Tuesday, January 23, 2007

NAMB: A Blunt, Imprecise History

I posted something else earlier, but I took it down and decided to save it for another time. While everyone is blogging about NAMB and Mary Branson's new book, I want to offer a brief (unusual for me, I know) thought for Southern Baptists to consider. I have not read the book yet (it is on the way), but what I have to say probably has little to do with the book.

The institution that is now known as NAMB has struggled to define itself since 1845. It has struggled to find good leadership since 1845. And since 1845, Southern Baptists have regularly reshuffled and reorganized this institution, throwing at it all of the odds and ends of our denominational life. Just consider the names it has held down through the years.
  1. Board of Domestic Missions
  2. Domestic and Indian Mission Board
  3. Domestic and Indian Mission and Sunday School Board
  4. Home Mission Board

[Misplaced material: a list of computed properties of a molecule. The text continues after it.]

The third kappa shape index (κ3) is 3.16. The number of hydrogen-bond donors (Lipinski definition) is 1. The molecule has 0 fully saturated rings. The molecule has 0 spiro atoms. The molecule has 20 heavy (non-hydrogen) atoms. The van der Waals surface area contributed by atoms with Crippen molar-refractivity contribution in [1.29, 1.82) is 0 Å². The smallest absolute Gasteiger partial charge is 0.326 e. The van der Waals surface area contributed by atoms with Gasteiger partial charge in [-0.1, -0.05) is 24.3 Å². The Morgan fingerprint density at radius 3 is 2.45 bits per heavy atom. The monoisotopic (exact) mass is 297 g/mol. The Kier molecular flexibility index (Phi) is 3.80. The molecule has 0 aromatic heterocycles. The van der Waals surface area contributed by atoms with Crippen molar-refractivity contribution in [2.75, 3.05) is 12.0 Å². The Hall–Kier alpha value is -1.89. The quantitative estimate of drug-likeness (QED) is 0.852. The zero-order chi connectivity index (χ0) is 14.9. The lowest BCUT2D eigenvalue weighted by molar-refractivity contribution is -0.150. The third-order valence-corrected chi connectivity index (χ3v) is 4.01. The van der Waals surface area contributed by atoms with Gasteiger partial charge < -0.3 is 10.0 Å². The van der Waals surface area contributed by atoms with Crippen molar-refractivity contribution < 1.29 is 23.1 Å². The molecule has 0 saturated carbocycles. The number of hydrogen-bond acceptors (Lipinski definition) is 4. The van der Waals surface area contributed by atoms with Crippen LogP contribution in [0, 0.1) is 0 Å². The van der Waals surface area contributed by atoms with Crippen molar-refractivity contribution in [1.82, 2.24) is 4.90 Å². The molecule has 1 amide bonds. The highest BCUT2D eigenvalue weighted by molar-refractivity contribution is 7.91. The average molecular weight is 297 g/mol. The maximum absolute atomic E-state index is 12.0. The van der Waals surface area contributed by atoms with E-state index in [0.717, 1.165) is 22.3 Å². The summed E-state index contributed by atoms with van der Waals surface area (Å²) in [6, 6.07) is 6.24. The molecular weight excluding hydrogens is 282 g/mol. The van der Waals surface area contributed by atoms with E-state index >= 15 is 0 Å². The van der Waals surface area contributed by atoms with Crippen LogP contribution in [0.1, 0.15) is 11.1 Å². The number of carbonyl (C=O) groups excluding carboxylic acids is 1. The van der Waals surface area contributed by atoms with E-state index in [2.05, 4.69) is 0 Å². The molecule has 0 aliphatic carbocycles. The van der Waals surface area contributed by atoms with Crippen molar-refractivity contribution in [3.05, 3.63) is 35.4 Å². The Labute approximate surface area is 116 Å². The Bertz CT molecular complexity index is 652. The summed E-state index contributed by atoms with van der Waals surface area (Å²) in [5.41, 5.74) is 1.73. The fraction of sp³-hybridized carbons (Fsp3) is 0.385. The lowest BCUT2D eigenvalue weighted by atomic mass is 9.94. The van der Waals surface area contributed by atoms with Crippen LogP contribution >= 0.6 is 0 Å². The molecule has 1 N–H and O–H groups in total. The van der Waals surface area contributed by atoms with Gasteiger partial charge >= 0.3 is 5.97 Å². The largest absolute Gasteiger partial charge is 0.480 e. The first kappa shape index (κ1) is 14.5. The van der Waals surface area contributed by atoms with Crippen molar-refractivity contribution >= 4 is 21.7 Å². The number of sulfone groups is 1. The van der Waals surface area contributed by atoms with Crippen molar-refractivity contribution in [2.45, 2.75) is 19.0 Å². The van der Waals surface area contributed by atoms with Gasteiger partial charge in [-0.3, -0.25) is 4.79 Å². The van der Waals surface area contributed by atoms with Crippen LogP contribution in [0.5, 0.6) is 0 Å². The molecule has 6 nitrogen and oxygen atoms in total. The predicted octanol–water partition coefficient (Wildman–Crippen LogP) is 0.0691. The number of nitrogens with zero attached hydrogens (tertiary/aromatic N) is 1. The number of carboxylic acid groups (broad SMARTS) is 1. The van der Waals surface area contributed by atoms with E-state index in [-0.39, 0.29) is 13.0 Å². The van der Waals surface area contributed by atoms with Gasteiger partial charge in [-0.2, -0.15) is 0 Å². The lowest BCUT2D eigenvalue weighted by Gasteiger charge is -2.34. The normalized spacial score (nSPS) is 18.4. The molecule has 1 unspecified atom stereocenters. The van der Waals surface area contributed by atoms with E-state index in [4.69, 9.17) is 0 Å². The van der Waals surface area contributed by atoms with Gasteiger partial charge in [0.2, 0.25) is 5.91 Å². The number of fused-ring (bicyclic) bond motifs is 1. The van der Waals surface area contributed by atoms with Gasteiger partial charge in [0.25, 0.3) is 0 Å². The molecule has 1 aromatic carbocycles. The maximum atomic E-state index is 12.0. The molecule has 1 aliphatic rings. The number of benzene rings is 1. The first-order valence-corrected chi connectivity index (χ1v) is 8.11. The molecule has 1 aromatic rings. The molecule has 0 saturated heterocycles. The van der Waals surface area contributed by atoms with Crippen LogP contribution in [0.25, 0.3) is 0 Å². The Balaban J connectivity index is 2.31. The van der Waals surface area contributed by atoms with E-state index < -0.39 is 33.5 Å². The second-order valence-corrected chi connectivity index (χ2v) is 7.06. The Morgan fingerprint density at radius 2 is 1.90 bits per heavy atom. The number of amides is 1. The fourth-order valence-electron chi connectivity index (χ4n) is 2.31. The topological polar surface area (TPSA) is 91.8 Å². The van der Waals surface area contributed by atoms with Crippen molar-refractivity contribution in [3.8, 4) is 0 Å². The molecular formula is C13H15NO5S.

5. North American Mission Board
Each of those changes involved the folding in of new responsibilities and a reorganization of the board. The last of those was in 1995, when our Covenant for a New Century completely reorganized the SBC and threw all the leftover scraps into NAMB.

The scraps are not garbage. So many of the individual ministries inside NAMB are incredible success stories that we need (Disaster Relief is a prominent example that comes to mind, but there are others). Others are areas of pervasive need with few successes (like the evangelization of our major cities in the North). Some of these areas of failure are not NAMB's fault—carrying the gospel to Boston is not an easy assignment. But with the organization focused on so many different, unrelated things, one wonders how it could be expected to maintain institutional focus for such an important task.

I do not work for NAMB. I do not know many people who work for NAMB. In no way can I give you an inside story about NAMB's achievements, failures, structure, etc., as regards the present day. But as a Baptist historian, I can absolutely tell you this: If the North American Mission Board today has a well-defined, well-understood, well-led, well-executed sense of its nature and mission, then this is virtually the first time in 160 years that such has been the case.

Surely somebody, somewhere in the SBC is the person to solve this and lead NAMB to do what we so desperately need it to do. If past history is a guide, the question will be whether such a person is interested in the assignment.

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